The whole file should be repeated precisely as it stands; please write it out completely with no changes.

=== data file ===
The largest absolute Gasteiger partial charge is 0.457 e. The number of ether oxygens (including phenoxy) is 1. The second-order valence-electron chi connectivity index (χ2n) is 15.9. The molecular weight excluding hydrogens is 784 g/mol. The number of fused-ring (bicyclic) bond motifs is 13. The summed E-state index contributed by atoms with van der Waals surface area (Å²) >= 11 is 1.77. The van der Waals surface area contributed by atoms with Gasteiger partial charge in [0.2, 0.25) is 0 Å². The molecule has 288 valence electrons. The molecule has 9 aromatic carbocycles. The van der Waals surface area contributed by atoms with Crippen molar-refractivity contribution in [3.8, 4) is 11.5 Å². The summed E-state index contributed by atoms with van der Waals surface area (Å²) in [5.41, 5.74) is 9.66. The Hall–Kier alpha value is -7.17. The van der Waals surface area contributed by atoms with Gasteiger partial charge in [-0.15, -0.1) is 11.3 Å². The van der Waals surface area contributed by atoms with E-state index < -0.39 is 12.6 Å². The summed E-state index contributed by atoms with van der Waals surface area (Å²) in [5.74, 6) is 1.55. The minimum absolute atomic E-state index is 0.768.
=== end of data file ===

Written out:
The largest absolute Gasteiger partial charge is 0.457 e. The number of ether oxygens (including phenoxy) is 1. The second-order valence-electron chi connectivity index (χ2n) is 15.9. The molecular weight excluding hydrogens is 784 g/mol. The number of fused-ring (bicyclic) bond motifs is 13. The summed E-state index contributed by atoms with van der Waals surface area (Å²) >= 11 is 1.77. The van der Waals surface area contributed by atoms with Gasteiger partial charge in [0.2, 0.25) is 0 Å². The molecule has 288 valence electrons. The molecule has 9 aromatic carbocycles. The van der Waals surface area contributed by atoms with Crippen molar-refractivity contribution in [3.8, 4) is 11.5 Å². The summed E-state index contributed by atoms with van der Waals surface area (Å²) in [5.41, 5.74) is 9.66. The Hall–Kier alpha value is -7.17. The van der Waals surface area contributed by atoms with Gasteiger partial charge in [-0.15, -0.1) is 11.3 Å². The van der Waals surface area contributed by atoms with E-state index < -0.39 is 12.6 Å². The summed E-state index contributed by atoms with van der Waals surface area (Å²) in [5.74, 6) is 1.55. The minimum absolute atomic E-state index is 0.768.